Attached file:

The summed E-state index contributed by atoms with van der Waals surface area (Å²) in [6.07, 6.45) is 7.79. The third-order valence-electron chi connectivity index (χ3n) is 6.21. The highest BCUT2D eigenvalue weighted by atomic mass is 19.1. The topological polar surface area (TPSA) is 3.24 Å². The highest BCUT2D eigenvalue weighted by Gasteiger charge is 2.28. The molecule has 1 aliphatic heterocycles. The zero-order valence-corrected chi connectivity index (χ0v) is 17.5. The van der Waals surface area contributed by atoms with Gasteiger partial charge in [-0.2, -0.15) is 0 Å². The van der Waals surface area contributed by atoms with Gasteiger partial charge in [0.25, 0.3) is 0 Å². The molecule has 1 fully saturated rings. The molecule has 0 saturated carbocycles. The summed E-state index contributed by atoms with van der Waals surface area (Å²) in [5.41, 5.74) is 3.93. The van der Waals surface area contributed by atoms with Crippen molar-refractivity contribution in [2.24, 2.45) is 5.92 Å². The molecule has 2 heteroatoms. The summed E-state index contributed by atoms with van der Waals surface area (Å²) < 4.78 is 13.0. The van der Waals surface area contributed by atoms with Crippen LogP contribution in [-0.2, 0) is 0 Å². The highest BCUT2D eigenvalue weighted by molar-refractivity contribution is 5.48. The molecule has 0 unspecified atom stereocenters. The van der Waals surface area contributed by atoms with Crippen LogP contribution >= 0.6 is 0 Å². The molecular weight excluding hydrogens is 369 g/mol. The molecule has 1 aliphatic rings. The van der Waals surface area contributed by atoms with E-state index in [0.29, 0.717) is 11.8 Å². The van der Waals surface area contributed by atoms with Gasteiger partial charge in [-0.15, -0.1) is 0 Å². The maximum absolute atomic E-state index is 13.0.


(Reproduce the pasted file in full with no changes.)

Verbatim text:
The summed E-state index contributed by atoms with van der Waals surface area (Å²) in [6.07, 6.45) is 7.79. The third-order valence-electron chi connectivity index (χ3n) is 6.21. The highest BCUT2D eigenvalue weighted by atomic mass is 19.1. The topological polar surface area (TPSA) is 3.24 Å². The highest BCUT2D eigenvalue weighted by Gasteiger charge is 2.28. The molecule has 1 aliphatic heterocycles. The zero-order valence-corrected chi connectivity index (χ0v) is 17.5. The van der Waals surface area contributed by atoms with Gasteiger partial charge in [-0.2, -0.15) is 0 Å². The van der Waals surface area contributed by atoms with Gasteiger partial charge in [0.25, 0.3) is 0 Å². The molecule has 1 fully saturated rings. The molecule has 0 saturated carbocycles. The summed E-state index contributed by atoms with van der Waals surface area (Å²) in [5.41, 5.74) is 3.93. The van der Waals surface area contributed by atoms with Crippen molar-refractivity contribution in [2.24, 2.45) is 5.92 Å². The molecule has 2 heteroatoms. The summed E-state index contributed by atoms with van der Waals surface area (Å²) < 4.78 is 13.0. The van der Waals surface area contributed by atoms with Crippen LogP contribution in [-0.2, 0) is 0 Å². The highest BCUT2D eigenvalue weighted by molar-refractivity contribution is 5.48. The molecule has 0 unspecified atom stereocenters. The van der Waals surface area contributed by atoms with Crippen LogP contribution >= 0.6 is 0 Å². The molecular weight excluding hydrogens is 369 g/mol. The molecule has 1 aliphatic rings. The van der Waals surface area contributed by atoms with E-state index in [0.29, 0.717) is 11.8 Å². The van der Waals surface area contributed by atoms with Gasteiger partial charge in [-0.15, -0.1) is 0 Å². The maximum absolute atomic E-state index is 13.0.